They were in charge of childcare, food, clothing and things necessary for their tribes. The men were responsible for hunting and gathering food while the most important part of meals was what the women did with the food the men brought home, The women’s work was always more valued than the men’s . This also meant that the women had more rights to the food which was seen as the most valued part of the heritage. Women also had seniority over property, tipi’s lodging, etc. , were all considered the women’s property.

The sudden flip flop of roles happened when the western European civilization was introduced to Canada. Colonization had taken over and the first president of the United States, George Washington, was quoted as describing his ideas of civilization as “[turning] Native men into industrious republican farmers, and women into chaste, orderly housewives” (62). This is when the stereotypes of women being in the Term Paper 6 home and men being the breadwinners came about, Aboriginal women lost their status, and Western civilization had taken over once and for all.

Violence Violence against women in general has been a huge problem in our society. Men have been seen to be stronger, smarter, and have almost always had the upper hand; The White Ribbon Campaign is a campaign to stop violence against women by reaching out to men across the country. While writing my original proposal for this term paper I planned on using The White Ribbon Campaign to support my ideas about violence against women, however I have recently learned about a campaign called Sisters in Spirit.

This program is dedicated specifically towards aboriginal women, they have the same goals as the white ribbon campaign in that their main objective is stopping violence against women, they are just geared specifically to women of Aboriginal background. I decided to look more into programs like these when after reading about what happened to Pamela George. While reading this article by Ron Bourgeault (1997), I realized why the white ribbon campaign simply is not enough to stop violence against Aboriginal women.

Pamela George was a woman, an Aboriginal woman, a mother of two; she was prostituting in Regina on April 18th 1995 when a man picked her up in his car, unknown to George, with another man hiding in the trunk. In short, the two men attacked George and left her lying face down in the mud to die. After discussing this story in class, as well as reading this article by Bourgeault, I have realized why we need a program like sisters in spirit to promote the end of violence against aboriginal women in particular. Having this program will ensure focus on the violence that an entire culture on it’s own endures.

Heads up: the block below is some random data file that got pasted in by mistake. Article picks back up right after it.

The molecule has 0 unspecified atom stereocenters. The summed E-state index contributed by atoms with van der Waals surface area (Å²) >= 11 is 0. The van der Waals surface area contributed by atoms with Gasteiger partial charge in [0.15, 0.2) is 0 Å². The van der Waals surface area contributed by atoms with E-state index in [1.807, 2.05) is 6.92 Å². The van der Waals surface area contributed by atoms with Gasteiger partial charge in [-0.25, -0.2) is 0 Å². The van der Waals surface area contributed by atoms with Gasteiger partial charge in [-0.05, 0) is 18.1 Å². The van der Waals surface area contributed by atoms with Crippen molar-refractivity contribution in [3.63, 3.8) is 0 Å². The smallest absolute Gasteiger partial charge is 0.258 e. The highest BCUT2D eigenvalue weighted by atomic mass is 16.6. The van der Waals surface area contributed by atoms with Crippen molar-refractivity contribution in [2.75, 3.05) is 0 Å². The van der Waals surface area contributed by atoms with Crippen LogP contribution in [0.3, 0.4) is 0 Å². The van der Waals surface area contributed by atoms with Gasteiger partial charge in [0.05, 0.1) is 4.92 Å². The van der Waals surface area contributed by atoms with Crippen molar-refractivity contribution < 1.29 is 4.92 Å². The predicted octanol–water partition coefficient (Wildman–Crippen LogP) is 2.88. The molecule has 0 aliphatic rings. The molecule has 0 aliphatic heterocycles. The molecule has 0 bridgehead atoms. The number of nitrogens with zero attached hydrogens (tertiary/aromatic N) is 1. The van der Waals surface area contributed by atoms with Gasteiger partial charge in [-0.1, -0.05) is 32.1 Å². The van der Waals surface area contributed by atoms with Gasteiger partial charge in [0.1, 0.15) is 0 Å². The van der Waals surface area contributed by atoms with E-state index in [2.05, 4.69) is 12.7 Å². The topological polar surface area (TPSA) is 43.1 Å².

In the part of Bourgeault’s article that focuses on the trial, one of the two men were quoted as saying, “she deserved it, she’s an Indian. ” This is when I started to understand that acts like these against Aboriginal women are not strictly based on violence, crimes like these are not Term Paper 7 based on whether or not men are stronger than women, acts like these are pure acts of racism. The article goes on to say that these boys were model Canadians, who were “reliving their high school years” as university students. How can something so horrific be considered anything remotely close to “reliving high school years? All of these issues; stereotypes, racism, loss of power, and loss of status are unacceptable. I thought that I lived in a country of equity, I thought we were a multicultural country. Now learning that as soon as European settlers arrived to Canada Aboriginal women were tossed aside like trash, it makes me think twice about the people and policies that are living in a place I thought was so safe and free. I actually just learned that I have some sort of connection to the Micmac tribe of Prince Edward Island; does this mean that I am at more risk of violence and intimidation?

Rape? Murder? Programs After learning more about all the issues that Aboriginal women have had to face, I was very interested in finding out which programs are out there that are directed specifically toward Aboriginal girls and young women. I have already touched on Sisters in Spirit which is a support system for Aboriginal women and girls who have experienced violence in their lives, however after hearing Christine General speak I was more interested in finding programs that are available for Aboriginal girls to teach them more about their culture, empowerment, and history.